Bakunin fought for a society based upon justice, equality and freedom. Unlike political leaders of the left he had great faith in the spontaneous, creative and revolutionary potential of working people. His beliefs and actions reflect this approach.
Revolutionaries can learn much of value from his federalism, his militancy and his contempt for the state, which in the twenty first century has assumed gigantic and dangerous proportions. Bakunin has much to teach us, but we too must develop our ideas in the face of new challenges and opportunities. We must retain the revolutionary core of his thought yet move forward.
With this in mind, the Anarchist Federation is constantly looking to develop a revolutionary anarchist praxis founded on Bakunin’s ideas, but going much further to suit the demands of present-day capitalism.
We welcome the challenge!
Bakunin on Anarchy, ed. Sam Dolgoff.
The Political Philosophy of Bakunin, ed. G.P. Maximoff.
The Basic Bakunin — Writings 1869–1871, ed. Robert M. Cutler.
Mikhail Bakunin — From Out of the Dustbin, ed. Robert M. Cutler.
The Social and Political Thought of Michael Bakunin,
Richard B. Saltman.
Michael Bakunin: The Philosophical Basis of His Anarchism, Paul McLaughlin. Available at: libcom.org
Bakunin: The Philosophy of Freedom, Brian Morris.
Bakunin: The Creative Passion, Mark Leier.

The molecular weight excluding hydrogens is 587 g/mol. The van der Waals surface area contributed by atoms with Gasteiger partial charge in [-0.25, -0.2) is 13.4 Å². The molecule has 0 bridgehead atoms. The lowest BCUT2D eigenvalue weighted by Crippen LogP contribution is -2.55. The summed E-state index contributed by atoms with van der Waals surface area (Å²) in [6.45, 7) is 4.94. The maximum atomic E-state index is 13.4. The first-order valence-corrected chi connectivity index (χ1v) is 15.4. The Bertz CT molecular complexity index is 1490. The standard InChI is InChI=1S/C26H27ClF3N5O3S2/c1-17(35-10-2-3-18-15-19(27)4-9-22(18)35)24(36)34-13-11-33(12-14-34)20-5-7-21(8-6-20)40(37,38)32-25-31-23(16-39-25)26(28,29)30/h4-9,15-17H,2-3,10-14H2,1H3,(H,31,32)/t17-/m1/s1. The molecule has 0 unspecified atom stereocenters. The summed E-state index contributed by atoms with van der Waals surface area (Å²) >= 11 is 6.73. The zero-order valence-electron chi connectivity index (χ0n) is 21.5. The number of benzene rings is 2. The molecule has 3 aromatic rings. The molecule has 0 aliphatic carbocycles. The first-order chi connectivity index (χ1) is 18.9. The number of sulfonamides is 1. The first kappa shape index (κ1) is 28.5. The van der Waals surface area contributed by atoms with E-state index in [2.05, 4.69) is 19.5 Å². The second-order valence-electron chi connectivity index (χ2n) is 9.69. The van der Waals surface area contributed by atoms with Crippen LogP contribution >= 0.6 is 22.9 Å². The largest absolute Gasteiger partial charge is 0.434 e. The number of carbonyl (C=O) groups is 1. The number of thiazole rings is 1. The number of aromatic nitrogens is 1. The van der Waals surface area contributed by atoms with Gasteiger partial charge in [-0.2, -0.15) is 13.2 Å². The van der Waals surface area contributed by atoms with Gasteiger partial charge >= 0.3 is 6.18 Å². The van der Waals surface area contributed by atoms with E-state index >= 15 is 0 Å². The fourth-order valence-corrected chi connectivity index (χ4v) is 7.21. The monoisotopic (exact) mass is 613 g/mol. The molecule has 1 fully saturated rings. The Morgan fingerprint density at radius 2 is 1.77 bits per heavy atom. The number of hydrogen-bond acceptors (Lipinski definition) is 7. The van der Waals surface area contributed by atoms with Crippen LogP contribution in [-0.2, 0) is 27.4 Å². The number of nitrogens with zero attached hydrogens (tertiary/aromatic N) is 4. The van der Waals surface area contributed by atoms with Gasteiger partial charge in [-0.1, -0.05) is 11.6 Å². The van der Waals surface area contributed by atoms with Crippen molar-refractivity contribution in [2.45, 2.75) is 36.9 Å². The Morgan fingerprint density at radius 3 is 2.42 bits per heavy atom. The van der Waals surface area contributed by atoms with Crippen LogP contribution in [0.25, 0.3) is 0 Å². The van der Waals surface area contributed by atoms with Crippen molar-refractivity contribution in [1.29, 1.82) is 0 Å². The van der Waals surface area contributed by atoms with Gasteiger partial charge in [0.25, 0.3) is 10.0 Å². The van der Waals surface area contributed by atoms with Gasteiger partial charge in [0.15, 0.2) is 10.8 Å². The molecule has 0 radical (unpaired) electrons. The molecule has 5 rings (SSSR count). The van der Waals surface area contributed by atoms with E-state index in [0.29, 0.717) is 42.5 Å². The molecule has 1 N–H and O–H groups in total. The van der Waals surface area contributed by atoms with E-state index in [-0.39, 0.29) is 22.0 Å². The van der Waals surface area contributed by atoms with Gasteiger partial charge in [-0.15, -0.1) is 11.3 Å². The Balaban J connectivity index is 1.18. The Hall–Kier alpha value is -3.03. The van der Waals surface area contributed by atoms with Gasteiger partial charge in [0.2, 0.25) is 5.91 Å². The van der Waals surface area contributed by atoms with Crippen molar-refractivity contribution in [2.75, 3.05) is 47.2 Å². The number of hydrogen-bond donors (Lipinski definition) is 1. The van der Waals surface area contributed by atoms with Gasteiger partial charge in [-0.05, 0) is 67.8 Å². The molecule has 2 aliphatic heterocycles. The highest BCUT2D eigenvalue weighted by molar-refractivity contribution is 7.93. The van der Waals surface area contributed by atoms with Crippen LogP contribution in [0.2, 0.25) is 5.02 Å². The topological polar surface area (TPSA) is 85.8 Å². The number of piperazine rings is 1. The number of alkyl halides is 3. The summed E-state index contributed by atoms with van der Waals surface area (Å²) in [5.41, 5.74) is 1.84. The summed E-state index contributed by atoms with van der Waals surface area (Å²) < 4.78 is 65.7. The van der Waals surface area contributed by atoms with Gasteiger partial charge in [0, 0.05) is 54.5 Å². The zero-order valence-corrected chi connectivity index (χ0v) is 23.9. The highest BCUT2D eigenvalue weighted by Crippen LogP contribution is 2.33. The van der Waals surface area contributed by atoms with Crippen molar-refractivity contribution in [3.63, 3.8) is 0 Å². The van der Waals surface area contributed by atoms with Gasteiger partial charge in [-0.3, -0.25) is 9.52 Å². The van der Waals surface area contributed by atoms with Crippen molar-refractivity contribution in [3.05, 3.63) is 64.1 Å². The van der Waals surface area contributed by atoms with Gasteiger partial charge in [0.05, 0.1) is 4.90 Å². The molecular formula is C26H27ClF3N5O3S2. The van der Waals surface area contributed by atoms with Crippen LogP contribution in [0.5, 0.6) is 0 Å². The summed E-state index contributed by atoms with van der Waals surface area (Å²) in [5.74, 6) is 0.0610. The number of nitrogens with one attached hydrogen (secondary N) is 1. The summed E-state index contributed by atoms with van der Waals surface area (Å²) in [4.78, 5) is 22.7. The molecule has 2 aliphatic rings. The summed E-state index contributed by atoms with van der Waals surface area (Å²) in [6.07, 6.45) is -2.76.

Editors Note: The collections by Dolgoff and Maximoff are a bit of a mixed bag, with the now out of print Michael Bakunin: Selected Writings by Arthur Lehning offering a better selection of his work. Saltman’s, McLaughlin’s and Morris’s work go a long way towards rehabilitating the life and thought of Bakunin after so many works savaging him as a confused and clownish figure. Leier’s biography is an easy read and is a good antidote to the hatchet job of a biography written by E.H. Carr.
Bakunin’s works currently available:
God and the State
Marxism, Freedom and the State (ed. K.J. Kenafick)
The Paris Commune and the Idea of the State
Statism and Anarchy (ed. Marshall Shatz and heavy going)
The Collected Works of Bakunin in English (forthcoming; ed. Shawn P. Wilbur)
 Mikhail Bakunin — From Out of the Dustbin, ed. Robert M. Cutler.
 Mikhail Bakunin — From Out of the Dustbin, ed. Robert M. Cutler.
 Introduction to Selected Works of Bakunin, Arthur Lehning.
 Vsesvetnyi Revoliutsionnyi Soiuz Sotsial’noi demokratii [World Revolutionary Union of Social Democracy], M. Bakunin, in Archives Bakounine, 8 vols. in 9 by 1984 (Leiden: E.J. Brill, 1961–), quoted in Out of the Dustbin.
 The Immorality of the State in The Political Philosophy of Bakunin, G. P. Maximoff.
 God and the State, M. Bakunin.
 God and the State, M. Bakunin.
 God and the State, M. Bakunin.
 God and the State, M. Bakunin.
 The Pyramid of Capitalist System, cartoon, 1911.
 Marxism, Freedom and the State, M. Bakunin.
 Statism and Anarchy, M. Bakunin.
 Letter to Nechaev, M. Bakunin, 2nd June 1870.
 Bakunin, 1869, quoted in The Basic Bakunin, p.150.
 Bakunin, 1869, quoted in The Basic Bakunin, p.150.
 Letter to Albert Richard, 1870, quoted by Dolgoff.
 Revolutionary Catechism, M. Bakunin, 1866.
 Revolutionary Catechism, M. Bakunin, 1866.
 Revolutionary Catechism, M. Bakunin, 1866.